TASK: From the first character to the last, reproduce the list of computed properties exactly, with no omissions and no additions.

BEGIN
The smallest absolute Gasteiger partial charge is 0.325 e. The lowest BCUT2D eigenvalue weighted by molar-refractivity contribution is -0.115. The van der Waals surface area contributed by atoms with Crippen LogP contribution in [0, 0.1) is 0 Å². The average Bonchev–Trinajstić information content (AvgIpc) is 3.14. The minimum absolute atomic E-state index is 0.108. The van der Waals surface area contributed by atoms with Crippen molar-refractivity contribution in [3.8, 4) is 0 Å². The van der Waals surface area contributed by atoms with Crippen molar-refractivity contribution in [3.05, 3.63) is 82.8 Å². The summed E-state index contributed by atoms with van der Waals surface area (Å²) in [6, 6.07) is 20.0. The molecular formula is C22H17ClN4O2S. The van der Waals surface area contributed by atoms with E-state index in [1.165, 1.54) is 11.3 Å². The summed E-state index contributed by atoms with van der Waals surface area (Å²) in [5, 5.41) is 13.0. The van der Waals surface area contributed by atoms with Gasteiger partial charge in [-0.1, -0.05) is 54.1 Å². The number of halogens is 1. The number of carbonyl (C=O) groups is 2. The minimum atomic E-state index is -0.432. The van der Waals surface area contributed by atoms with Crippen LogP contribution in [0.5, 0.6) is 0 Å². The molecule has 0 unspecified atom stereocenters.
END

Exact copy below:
The smallest absolute Gasteiger partial charge is 0.325 e. The lowest BCUT2D eigenvalue weighted by molar-refractivity contribution is -0.115. The van der Waals surface area contributed by atoms with Crippen LogP contribution in [0, 0.1) is 0 Å². The average Bonchev–Trinajstić information content (AvgIpc) is 3.14. The minimum absolute atomic E-state index is 0.108. The van der Waals surface area contributed by atoms with Crippen molar-refractivity contribution in [3.8, 4) is 0 Å². The van der Waals surface area contributed by atoms with Crippen molar-refractivity contribution in [3.05, 3.63) is 82.8 Å². The summed E-state index contributed by atoms with van der Waals surface area (Å²) in [6, 6.07) is 20.0. The molecular formula is C22H17ClN4O2S. The van der Waals surface area contributed by atoms with E-state index in [1.165, 1.54) is 11.3 Å². The summed E-state index contributed by atoms with van der Waals surface area (Å²) in [5, 5.41) is 13.0. The van der Waals surface area contributed by atoms with Gasteiger partial charge in [-0.1, -0.05) is 54.1 Å². The number of halogens is 1. The number of carbonyl (C=O) groups is 2. The minimum atomic E-state index is -0.432. The van der Waals surface area contributed by atoms with Crippen LogP contribution in [0.5, 0.6) is 0 Å². The molecule has 0 unspecified atom stereocenters.